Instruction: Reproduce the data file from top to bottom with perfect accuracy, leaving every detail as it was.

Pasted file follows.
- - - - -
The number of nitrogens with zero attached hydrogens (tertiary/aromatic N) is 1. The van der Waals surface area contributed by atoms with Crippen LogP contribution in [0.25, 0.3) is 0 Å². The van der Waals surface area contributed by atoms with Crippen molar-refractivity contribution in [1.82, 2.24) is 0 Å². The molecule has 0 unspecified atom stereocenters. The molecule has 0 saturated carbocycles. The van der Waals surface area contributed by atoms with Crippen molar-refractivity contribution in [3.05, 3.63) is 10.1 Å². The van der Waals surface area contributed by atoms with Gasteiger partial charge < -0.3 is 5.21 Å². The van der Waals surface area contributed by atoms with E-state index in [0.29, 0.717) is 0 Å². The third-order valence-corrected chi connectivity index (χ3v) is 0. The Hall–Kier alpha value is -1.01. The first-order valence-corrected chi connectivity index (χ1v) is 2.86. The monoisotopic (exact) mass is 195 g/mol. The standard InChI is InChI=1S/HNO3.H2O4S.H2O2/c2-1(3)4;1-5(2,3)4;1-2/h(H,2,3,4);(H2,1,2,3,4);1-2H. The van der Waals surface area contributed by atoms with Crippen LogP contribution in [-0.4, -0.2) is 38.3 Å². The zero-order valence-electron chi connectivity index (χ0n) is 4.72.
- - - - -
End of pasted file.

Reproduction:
The number of nitrogens with zero attached hydrogens (tertiary/aromatic N) is 1. The van der Waals surface area contributed by atoms with Crippen LogP contribution in [0.25, 0.3) is 0 Å². The van der Waals surface area contributed by atoms with Crippen molar-refractivity contribution in [1.82, 2.24) is 0 Å². The molecule has 0 unspecified atom stereocenters. The molecule has 0 saturated carbocycles. The van der Waals surface area contributed by atoms with Crippen molar-refractivity contribution in [3.05, 3.63) is 10.1 Å². The van der Waals surface area contributed by atoms with Gasteiger partial charge < -0.3 is 5.21 Å². The van der Waals surface area contributed by atoms with E-state index in [0.29, 0.717) is 0 Å². The third-order valence-corrected chi connectivity index (χ3v) is 0. The Hall–Kier alpha value is -1.01. The first-order valence-corrected chi connectivity index (χ1v) is 2.86. The monoisotopic (exact) mass is 195 g/mol. The standard InChI is InChI=1S/HNO3.H2O4S.H2O2/c2-1(3)4;1-5(2,3)4;1-2/h(H,2,3,4);(H2,1,2,3,4);1-2H. The van der Waals surface area contributed by atoms with Crippen LogP contribution in [-0.4, -0.2) is 38.3 Å². The zero-order valence-electron chi connectivity index (χ0n) is 4.72.